Bengaluru, the tech hub of India, is grappling with a looming water crisis, living under the fear of running dry. Once renowned for its pleasant climate and verdant landscapes, the city now stands as a cautionary tale, emblematic of the water woes plaguing many high-profile areas across the city.

The Bengaluru Conundrum

Bengaluru, once celebrated as the “Garden City of India,” finds itself at the forefront of India’s water crisis saga. According to data from the Ministry of Jal Shakti, the annual per capita availability of water in India has plummeted by a staggering 75% since Independence, plummeting from 6,042 cubic meters in 1947 to a mere 1,486 cubic meters in 2021. This drastic decline underscores the severity of the situation, with any region boasting less than 1,700 cubic meters per capita being deemed ‘water-stressed’.

According to a 2019 study by the Central Water Commission, the average annual per capita water availability in India in 2021 was 1,486 cubic meters and 1,367 cubic meters in 2031. The per capita water availability in India is decreasing due to population growth. Annual per capita water availability below 1,700 cubic meters is considered water stressed, and below 1,000 cubic meters is considered water scarcity. 

Boson White Water: An Oasis in a Desert

Amidst all this water woes, Bengaluru based startup Boson White Water championing sustainable water solutions came to the forefront. Founded by Vikas Brahmavar in 2011, the journey of Boson White Water began with a noble mission: to combat water scarcity by harnessing the power of innovation. Brahmavar’s return to India from the UK in 2008 was fueled by a desire to tackle the pressing issue of water scarcity head-on. Witnessing the squandering of vast volumes of water into drains daily, he was driven to find a solution. Thus, Boson White Water was born, with a vision to revolutionize water usage through recycling and reuse.

Nithin Kamath, the founder of Zerodha, took to social media platform X to write about how this startup is solving Bengaluru’s water crisis problem.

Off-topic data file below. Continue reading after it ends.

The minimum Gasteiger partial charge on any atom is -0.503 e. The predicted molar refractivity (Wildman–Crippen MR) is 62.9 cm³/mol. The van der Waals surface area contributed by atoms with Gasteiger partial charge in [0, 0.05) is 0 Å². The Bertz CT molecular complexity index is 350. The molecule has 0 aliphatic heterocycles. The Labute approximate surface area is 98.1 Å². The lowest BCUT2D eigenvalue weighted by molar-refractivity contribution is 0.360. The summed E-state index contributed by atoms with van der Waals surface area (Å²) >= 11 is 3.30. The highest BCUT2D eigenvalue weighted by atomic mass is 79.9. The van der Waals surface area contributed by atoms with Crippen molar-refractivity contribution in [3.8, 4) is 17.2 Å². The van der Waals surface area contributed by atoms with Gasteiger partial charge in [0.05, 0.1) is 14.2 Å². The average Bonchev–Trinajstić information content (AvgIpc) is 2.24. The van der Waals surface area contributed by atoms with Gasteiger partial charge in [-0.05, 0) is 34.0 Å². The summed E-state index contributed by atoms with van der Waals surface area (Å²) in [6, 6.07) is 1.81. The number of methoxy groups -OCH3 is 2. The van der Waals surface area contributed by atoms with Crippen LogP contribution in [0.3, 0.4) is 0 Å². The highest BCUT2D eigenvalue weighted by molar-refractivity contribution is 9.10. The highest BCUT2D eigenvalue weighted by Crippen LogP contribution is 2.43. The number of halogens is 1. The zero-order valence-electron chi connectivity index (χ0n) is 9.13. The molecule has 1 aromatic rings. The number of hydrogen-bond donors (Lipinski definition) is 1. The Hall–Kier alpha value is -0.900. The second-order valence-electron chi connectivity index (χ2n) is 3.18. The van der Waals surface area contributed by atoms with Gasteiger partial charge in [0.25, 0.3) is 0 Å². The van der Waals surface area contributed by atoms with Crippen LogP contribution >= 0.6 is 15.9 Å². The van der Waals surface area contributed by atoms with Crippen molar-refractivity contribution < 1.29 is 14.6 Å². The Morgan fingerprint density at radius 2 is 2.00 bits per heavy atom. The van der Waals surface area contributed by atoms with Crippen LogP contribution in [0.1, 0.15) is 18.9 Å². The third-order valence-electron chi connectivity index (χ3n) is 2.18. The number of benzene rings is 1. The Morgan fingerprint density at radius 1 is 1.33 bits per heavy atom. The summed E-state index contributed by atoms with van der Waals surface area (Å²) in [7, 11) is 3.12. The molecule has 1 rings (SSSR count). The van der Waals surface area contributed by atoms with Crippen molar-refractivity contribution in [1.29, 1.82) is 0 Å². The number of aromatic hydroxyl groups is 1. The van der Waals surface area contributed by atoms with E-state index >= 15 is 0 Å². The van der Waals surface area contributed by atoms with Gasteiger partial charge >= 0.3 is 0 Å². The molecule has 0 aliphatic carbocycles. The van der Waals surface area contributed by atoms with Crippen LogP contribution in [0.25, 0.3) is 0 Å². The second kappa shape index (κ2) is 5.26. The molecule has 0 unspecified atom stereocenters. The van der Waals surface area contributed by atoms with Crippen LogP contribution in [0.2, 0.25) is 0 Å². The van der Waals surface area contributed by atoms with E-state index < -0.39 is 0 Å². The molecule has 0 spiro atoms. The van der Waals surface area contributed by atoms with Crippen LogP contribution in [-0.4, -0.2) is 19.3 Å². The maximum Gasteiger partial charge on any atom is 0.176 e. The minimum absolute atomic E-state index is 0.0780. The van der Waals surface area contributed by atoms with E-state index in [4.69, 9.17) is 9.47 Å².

“It just took one bad rainy season for Bengaluru to face a massive water shortage crisis. Given that extreme weather conditions will only become more common, this probably won’t be the last time we face this crisis. I learned recently that wastewater could be part of the solution. Bengaluru’s total freshwater demand is ~2632 (million litres a day) MLD, and it generates ~2000 MLD of wastewater.

Of this, centralized sewage treatment plants treat ~1,300 MLD, and this water is used for agricultural purposes. About 3,500 apartments and commercial establishments have decentralized sewage treatment plants (STPs) and waste ~80% of their excess STP water. This STP water is low quality and mostly unusable beyond flushing and gardening. If this excess STP water can be converted to high-quality water, about 450–500 MLD of water demand could be met by decentralized treatment plans. 

@BosonWhitewater is one startup we met that is trying to solve the problem of converting STP water to potable water,” Kamath wrote.

His tweet resonated deeply, garnering significant attention and sparking a crucial conversation about potential solutions. Kamath’s endorsement of Boson White Water, a startup dedicated to converting sewage water into potable quality water, attracted widespread attention, amassing over 300,000 views.

The Boson Effect: A Surge in Interest

Following Kamath’s endorsement, Boson White Water experienced an unprecedented surge in interest, receiving over 300 calls in a single day, according to a media report. This surge, dwarfing their usual daily call volume, underscores the immense impact of Kamath’s tweet and the growing recognition of Boson White Water’s innovative contributions.

Boson White Water: Redefining Water Management

At the core of Boson White Water’s mission lies a commitment to revolutionize water management practices. The startup’s ingenious approach involves harnessing recycled water from sewage treatment plants (STPs) and transforming it into potable quality water suitable for various household applications. By offering this sustainable alternative to tanker water, Boson White Water not only addresses the pressing issue of water scarcity but also champions environmental conservation.

While Boson White Water’s efforts have garnered widespread acclaim, they have also sparked debate and raised pertinent questions. Some express reservations about the idea of drinking water sourced from sewage, highlighting concerns about potential contaminants. Others advocate for decentralized solutions, emphasizing the importance of upgrading residential STPs to mitigate the crisis effectively.

 As India grapples with the ominous specter of a water crisis, startups like Boson White Water offer hope. By leveraging innovation and technology, these pioneers are reshaping the landscape of water management, paving the way for a more sustainable future. As the nation navigates these turbulent waters, it is imperative to embrace innovative solutions and foster a collective commitment to preserving this precious resource for generations to come.

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